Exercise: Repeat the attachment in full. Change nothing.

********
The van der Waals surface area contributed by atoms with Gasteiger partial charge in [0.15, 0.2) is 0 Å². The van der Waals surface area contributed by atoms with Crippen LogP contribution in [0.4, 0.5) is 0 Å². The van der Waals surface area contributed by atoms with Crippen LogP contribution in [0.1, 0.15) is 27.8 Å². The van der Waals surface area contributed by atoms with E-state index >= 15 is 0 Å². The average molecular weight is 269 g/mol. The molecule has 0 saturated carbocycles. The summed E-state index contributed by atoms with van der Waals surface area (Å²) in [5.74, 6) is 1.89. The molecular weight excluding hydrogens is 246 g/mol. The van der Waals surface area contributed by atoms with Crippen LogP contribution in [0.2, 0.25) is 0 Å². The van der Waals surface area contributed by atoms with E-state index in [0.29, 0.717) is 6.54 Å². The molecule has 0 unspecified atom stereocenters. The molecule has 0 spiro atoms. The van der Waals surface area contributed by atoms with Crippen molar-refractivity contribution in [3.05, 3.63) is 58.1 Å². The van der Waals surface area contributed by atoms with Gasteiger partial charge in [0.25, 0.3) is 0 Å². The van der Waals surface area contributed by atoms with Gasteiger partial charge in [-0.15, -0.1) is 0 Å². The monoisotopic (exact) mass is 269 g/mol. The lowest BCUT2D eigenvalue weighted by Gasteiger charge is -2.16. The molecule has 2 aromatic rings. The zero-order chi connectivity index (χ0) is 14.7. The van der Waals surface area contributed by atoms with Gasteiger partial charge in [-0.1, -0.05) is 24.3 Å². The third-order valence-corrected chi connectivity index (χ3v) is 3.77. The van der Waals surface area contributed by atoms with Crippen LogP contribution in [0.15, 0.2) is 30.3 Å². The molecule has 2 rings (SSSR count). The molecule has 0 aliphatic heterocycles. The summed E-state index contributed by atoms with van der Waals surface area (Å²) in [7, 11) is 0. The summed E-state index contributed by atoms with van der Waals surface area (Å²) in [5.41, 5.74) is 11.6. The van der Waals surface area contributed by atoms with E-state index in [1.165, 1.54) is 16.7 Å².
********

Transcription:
The van der Waals surface area contributed by atoms with Gasteiger partial charge in [0.15, 0.2) is 0 Å². The van der Waals surface area contributed by atoms with Crippen LogP contribution in [0.4, 0.5) is 0 Å². The van der Waals surface area contributed by atoms with Crippen LogP contribution in [0.1, 0.15) is 27.8 Å². The van der Waals surface area contributed by atoms with E-state index >= 15 is 0 Å². The average molecular weight is 269 g/mol. The molecule has 0 saturated carbocycles. The summed E-state index contributed by atoms with van der Waals surface area (Å²) in [5.74, 6) is 1.89. The molecular weight excluding hydrogens is 246 g/mol. The van der Waals surface area contributed by atoms with Crippen LogP contribution in [0.2, 0.25) is 0 Å². The van der Waals surface area contributed by atoms with E-state index in [0.29, 0.717) is 6.54 Å². The molecule has 0 unspecified atom stereocenters. The molecule has 0 spiro atoms. The van der Waals surface area contributed by atoms with Crippen molar-refractivity contribution in [3.05, 3.63) is 58.1 Å². The van der Waals surface area contributed by atoms with Gasteiger partial charge in [0.25, 0.3) is 0 Å². The van der Waals surface area contributed by atoms with Gasteiger partial charge in [-0.15, -0.1) is 0 Å². The monoisotopic (exact) mass is 269 g/mol. The lowest BCUT2D eigenvalue weighted by Gasteiger charge is -2.16. The molecule has 2 aromatic rings. The zero-order chi connectivity index (χ0) is 14.7. The van der Waals surface area contributed by atoms with Gasteiger partial charge in [-0.1, -0.05) is 24.3 Å². The third-order valence-corrected chi connectivity index (χ3v) is 3.77. The van der Waals surface area contributed by atoms with Crippen LogP contribution in [0.15, 0.2) is 30.3 Å². The molecule has 2 rings (SSSR count). The molecule has 0 aliphatic heterocycles. The summed E-state index contributed by atoms with van der Waals surface area (Å²) in [7, 11) is 0. The summed E-state index contributed by atoms with van der Waals surface area (Å²) in [5.41, 5.74) is 11.6. The van der Waals surface area contributed by atoms with E-state index in [1.165, 1.54) is 16.7 Å².